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M.Besant E.Walter
Jerusalem, the city of Herod and Saladin


Sir John Froissart's Chronicles of England, France, Spain and the Ajoining Countries from the latter part of the reign of Edward II to the coronation of Henry IV in 12 volumes 

Chronicles of Enguerrand De Monstrelet (Sir John Froissart's Chronicles continuation) in 13 volumes 

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M.Besant E.Walter
Jerusalem, the city of Herod and Saladin
page 222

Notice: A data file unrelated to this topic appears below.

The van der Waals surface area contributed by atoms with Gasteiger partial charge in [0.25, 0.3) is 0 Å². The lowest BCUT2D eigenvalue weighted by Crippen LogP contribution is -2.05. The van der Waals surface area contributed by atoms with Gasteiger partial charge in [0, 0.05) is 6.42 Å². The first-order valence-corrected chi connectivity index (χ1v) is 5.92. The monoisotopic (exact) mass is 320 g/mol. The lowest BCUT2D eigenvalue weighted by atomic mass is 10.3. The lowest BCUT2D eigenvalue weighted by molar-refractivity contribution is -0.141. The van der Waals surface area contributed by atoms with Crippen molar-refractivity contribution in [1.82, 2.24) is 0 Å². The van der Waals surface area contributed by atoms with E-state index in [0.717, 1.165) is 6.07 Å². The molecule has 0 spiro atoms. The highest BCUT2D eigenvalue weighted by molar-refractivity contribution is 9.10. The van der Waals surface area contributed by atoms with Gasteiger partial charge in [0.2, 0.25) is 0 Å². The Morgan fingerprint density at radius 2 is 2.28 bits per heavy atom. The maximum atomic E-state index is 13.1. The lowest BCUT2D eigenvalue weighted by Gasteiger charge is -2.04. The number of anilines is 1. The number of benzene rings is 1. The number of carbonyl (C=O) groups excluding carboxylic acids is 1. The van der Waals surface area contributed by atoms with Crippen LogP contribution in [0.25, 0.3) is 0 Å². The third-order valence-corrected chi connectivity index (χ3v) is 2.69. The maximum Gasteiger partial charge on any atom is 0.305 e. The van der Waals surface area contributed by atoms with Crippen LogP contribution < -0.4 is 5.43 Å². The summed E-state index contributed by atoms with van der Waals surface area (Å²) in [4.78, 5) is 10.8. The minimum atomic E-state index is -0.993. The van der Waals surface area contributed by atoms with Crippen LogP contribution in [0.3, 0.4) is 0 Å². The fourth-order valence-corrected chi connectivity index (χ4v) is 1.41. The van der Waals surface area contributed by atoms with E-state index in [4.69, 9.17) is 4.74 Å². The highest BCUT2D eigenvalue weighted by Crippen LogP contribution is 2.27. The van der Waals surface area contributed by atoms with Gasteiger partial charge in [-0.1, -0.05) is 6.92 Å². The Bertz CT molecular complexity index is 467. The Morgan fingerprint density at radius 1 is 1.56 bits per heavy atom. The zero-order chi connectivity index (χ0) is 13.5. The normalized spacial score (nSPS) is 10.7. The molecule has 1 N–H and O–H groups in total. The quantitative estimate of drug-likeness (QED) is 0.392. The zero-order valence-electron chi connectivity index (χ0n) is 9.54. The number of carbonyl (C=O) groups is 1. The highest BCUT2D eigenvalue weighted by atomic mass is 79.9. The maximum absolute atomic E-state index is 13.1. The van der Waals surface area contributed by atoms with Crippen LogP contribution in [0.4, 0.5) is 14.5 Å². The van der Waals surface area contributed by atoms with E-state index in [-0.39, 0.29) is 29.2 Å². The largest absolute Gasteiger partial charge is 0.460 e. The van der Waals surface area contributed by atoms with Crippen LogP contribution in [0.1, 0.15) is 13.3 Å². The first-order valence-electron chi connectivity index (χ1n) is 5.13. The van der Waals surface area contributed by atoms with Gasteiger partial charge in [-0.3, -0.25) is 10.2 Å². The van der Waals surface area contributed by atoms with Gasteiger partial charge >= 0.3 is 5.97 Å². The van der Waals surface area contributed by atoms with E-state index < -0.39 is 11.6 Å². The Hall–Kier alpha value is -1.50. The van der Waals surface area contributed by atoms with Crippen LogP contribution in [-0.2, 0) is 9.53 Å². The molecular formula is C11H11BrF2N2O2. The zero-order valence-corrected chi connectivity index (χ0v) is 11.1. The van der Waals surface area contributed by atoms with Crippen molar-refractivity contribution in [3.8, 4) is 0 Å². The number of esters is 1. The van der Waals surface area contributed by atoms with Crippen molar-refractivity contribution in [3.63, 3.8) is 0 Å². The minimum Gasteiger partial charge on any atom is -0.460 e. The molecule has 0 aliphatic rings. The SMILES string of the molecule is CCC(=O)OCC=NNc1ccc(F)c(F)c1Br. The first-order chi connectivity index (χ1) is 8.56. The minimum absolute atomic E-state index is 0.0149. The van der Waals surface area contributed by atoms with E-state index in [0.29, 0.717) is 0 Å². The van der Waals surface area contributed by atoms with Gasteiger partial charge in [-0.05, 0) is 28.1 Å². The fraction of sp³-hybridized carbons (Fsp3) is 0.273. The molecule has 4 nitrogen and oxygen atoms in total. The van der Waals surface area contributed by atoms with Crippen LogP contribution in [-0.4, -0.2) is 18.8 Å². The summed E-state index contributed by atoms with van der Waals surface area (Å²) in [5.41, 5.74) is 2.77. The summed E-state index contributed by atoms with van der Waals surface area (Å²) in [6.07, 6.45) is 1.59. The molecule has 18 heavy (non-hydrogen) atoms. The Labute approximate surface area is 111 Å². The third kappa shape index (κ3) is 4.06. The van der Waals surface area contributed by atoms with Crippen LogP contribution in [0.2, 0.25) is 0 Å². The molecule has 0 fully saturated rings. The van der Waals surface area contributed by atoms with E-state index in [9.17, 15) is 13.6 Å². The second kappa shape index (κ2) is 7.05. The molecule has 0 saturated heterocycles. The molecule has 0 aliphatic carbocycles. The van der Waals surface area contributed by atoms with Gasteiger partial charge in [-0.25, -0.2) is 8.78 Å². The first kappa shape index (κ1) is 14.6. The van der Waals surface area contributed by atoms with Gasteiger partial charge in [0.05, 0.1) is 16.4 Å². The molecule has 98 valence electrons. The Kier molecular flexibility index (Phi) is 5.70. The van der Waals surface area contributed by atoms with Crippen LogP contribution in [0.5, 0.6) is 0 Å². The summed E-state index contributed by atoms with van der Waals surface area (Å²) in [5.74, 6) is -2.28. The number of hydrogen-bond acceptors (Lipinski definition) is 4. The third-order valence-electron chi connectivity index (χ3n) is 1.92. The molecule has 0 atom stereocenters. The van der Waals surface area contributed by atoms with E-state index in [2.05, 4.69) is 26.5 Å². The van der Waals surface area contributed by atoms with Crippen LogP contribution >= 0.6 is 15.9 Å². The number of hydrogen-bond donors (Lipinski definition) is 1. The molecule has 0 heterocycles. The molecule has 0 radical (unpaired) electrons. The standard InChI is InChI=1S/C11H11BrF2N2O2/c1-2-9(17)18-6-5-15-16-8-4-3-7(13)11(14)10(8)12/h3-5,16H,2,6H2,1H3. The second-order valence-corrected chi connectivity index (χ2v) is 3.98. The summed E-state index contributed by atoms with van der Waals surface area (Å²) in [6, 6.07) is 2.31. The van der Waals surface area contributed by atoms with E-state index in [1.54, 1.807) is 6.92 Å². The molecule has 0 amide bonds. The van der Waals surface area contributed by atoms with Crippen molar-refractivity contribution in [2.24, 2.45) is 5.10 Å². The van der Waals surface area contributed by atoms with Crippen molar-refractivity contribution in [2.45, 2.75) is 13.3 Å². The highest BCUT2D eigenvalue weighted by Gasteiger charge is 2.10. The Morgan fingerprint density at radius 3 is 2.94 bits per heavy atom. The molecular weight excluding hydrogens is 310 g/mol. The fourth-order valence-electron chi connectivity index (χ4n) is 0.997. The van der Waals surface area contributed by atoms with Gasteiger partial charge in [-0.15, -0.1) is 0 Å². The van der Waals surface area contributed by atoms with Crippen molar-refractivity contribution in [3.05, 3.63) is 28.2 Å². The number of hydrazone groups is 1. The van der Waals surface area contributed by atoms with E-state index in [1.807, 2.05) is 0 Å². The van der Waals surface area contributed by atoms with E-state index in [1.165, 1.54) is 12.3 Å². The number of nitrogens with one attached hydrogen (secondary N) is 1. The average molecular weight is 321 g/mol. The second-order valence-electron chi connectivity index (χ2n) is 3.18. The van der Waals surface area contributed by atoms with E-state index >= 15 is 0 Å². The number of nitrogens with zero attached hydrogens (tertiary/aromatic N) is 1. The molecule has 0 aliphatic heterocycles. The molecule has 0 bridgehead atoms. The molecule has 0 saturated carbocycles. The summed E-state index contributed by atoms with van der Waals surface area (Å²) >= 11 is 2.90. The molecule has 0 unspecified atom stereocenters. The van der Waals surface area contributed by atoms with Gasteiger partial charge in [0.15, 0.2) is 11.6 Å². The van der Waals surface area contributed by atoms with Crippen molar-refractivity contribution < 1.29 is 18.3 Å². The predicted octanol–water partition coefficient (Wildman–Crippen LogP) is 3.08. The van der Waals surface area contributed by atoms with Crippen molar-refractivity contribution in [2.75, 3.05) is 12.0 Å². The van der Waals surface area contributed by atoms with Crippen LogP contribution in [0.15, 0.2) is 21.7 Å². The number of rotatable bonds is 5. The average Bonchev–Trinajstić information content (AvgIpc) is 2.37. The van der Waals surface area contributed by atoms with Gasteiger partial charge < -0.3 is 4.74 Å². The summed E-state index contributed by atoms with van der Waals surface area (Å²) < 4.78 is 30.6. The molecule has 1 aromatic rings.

few men with whom to form an army, and had it not been for the pilgrims who flocked to the city in thousands, it might have heen lost many times over. The Easter miracle of the Holy Fire served this year to revive the enthusiasm which was beginning to flag. To the astonishment and horror of the people it did not come as usual. For three days they waited. Tears, prayers, and lamentations were uttered. Then a solemn procession was enjoined, and king, clergy, and people marched barefooted round the church, weeping and praying. Suddenly a bright light filled the church. The flame had lit one of the lamps, it flew from lamp to lamp, and when in the evening Baldwin sat at dinner in the " Temple of Solomon," i.e., the Jami el Aksa, two lamps were miraculously kindled there also. We can have very little doubt, inasmuch as this impudent imposture is carried on to the present day, avowedly as an imposture, that Baldwin and the clergy devised the scheme as a means to arouse thè flagging zeal of the pilgrims, and especially of certain Genoese and Pisans, who had a large fleet with them, the assistance of which he greatly desired. To bring about this fraud, a reconciliation had been effected between Baldwin and the unworthy patriarch, Dagobert. For it was not long after the return of Baldwin from his first expedition when he discovered how Dagobert had endeavoured, by any means in his power, to prevent his accession. Doubtless he was informed by Arnold,* the late chaplain to the Duke Bobert of Normandy. Arnold, a priest of great ambition, was the heir to Bishop Odo of Bayeux, William the Conqueror's half-brother, who had left him great wealth. The object dearest to his heart was the acquisition of the post of patriarch. After the siege he performed the duties temporarily, as a sort of vicar, but had been displaced on Dagobert's appointment. His morals, we are told by William of Tyre, were so * His name is also written Arnoulf and ArnouL • -

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